Question: "What is the Nag Hammadi library?"
Answer: Nag Hammadi is a town in northern Egypt where a collection of ancient writings was discovered in 1945. The collection of writings has since been titled the Nag Hammadi library, or the Nag Hammadi scrolls, or the Nag Hammadi codices. The vast majority of the scrolls in the Nag Hammadi library represent the writings of what was/is known as Christian Gnosticism.
The Nag Hammadi library is frequently pointed to as an example of "lost books of the Bible." According to the conspiracy theory, the early Christians tried to destroy these Gnostic writings because they contained secret teachings about Jesus and Christianity. The Nag Hammadi library was supposedly the result of faithful efforts of Gnostic monks to save the truth about Jesus Christ from the persecution of non-Gnostic Christians. The Nag Hammadi scrolls include works known as the gospel of Truth, the gospel of Philip, the apocryphon of John, the apocalypse of Adam, and the acts of Peter and the Twelve Apostles. The most famous Nag Hammadi scroll is the only known complete copy of the gospel of Thomas.
So, what are we to make of the Nag Hammadi library? Should some or all of the scrolls be in the Bible? Absolutely not. First, the Nag Hammadi scrolls are forgeries. The Apostle Philip did not write the gospel of Philip. The Apostle Peter did not write the acts of Peter. The gospel of Thomas was not written by the Apostle Thomas. These scrolls were fraudulently written in their names in order to give them legitimacy in the early church. Thankfully, the early church fathers were nearly unanimous in recognizing these Gnostic scrolls as fraudulent forgeries that espouse false doctrines about Jesus Christ, salvation, God, and every other crucial Christian truth. There are countless contradictions between the Nag Hammadi library and the Bible.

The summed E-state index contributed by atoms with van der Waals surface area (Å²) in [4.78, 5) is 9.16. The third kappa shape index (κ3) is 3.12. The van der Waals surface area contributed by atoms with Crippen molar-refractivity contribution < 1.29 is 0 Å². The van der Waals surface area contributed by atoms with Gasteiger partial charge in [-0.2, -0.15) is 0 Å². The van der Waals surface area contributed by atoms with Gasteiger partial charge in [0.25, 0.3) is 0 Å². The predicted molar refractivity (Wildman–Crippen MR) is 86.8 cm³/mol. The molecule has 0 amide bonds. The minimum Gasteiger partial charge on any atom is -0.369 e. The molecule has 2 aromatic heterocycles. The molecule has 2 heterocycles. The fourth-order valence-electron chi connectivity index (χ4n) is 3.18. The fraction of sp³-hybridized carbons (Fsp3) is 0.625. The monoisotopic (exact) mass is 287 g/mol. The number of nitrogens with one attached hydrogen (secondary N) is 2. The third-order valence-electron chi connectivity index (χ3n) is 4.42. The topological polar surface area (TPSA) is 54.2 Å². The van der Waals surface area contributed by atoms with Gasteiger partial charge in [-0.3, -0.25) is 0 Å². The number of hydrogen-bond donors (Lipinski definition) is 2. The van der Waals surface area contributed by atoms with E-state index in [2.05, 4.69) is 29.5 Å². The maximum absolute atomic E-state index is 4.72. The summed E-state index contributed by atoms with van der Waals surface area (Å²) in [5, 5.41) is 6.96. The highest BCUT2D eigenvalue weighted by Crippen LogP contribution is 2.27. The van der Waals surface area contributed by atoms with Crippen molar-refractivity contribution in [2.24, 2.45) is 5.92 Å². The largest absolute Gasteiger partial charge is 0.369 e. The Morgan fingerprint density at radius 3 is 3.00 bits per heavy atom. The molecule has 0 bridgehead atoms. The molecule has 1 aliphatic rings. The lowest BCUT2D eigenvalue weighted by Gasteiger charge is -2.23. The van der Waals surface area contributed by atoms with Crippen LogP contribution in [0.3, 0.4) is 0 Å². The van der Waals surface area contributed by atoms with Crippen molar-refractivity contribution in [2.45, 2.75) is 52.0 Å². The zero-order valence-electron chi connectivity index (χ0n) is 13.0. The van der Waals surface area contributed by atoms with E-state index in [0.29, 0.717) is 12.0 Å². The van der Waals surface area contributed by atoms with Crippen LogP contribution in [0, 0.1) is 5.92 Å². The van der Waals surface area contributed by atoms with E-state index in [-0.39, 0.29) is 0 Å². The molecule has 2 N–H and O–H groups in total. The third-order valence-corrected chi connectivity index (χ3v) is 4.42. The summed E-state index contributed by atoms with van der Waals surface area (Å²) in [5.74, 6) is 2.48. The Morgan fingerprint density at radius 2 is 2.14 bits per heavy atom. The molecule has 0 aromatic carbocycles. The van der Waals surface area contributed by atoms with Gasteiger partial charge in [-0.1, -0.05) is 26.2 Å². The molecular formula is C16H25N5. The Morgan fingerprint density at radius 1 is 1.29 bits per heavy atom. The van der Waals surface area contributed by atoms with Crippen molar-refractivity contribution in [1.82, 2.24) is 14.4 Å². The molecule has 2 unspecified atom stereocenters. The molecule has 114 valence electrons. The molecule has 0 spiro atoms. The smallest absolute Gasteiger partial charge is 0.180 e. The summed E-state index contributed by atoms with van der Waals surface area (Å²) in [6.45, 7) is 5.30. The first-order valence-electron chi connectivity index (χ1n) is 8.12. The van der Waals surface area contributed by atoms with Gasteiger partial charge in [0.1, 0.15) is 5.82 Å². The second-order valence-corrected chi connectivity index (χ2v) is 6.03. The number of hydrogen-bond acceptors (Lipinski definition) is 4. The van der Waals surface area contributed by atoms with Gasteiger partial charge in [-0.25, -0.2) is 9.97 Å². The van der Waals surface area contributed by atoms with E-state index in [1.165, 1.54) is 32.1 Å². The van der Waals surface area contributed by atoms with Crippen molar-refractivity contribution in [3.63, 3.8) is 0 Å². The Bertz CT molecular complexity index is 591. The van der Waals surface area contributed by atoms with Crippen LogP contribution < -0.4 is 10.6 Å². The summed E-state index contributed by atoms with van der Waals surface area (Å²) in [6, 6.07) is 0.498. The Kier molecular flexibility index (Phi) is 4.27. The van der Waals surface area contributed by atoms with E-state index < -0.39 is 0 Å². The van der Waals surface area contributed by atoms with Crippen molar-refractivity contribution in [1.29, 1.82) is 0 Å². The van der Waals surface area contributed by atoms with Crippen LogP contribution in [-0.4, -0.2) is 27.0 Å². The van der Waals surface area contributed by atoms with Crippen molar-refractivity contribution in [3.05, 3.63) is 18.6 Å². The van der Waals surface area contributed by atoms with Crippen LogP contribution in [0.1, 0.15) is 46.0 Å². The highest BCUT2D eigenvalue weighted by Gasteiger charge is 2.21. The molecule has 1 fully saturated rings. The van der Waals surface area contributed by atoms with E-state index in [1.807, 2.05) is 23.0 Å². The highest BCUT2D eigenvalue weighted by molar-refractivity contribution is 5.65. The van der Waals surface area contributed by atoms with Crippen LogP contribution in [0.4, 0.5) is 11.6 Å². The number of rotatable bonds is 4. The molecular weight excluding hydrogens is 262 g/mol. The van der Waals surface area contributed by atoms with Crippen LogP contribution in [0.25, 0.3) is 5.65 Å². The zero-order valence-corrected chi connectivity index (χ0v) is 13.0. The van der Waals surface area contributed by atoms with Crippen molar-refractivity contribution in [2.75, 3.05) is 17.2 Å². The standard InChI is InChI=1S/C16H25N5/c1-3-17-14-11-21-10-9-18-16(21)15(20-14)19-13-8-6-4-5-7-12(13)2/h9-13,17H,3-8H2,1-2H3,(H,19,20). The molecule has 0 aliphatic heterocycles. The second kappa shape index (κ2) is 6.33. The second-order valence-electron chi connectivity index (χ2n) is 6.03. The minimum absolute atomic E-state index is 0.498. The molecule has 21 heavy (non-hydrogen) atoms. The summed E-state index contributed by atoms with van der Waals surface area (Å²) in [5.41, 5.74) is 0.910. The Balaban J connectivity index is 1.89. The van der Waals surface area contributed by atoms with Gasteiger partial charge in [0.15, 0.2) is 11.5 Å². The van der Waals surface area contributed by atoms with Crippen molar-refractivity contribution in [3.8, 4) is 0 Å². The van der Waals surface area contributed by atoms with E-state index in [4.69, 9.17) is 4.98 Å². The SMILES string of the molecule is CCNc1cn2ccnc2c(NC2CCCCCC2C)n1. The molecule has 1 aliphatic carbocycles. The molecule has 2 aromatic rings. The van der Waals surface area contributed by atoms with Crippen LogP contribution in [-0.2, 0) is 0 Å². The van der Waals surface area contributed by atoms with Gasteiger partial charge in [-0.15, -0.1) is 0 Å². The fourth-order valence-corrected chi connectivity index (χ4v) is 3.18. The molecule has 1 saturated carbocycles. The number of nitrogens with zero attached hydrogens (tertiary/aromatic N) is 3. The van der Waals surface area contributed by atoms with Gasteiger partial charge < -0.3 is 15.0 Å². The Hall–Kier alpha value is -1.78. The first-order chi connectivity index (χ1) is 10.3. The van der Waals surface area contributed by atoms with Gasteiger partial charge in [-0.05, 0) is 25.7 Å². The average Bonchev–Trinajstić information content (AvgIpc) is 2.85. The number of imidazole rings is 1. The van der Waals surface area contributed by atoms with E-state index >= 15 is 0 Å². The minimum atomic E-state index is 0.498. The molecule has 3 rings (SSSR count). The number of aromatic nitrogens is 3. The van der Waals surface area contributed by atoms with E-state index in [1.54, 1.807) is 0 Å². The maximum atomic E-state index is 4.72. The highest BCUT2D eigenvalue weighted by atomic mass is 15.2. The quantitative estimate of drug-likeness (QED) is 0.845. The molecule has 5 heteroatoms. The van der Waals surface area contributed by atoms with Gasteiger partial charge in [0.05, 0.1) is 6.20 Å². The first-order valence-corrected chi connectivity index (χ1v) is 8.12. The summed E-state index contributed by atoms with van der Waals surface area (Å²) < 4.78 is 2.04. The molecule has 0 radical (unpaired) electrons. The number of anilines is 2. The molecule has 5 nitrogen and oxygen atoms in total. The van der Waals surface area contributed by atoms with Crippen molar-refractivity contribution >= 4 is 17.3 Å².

While the Nag Hammadi library was an exciting find, the only "value" in the Nag Hammadi library is that the scrolls give us insight into what early "heretics" taught and practiced. Recognizing the false doctrine that plagued the early church will help us better to understand it and refute it today.
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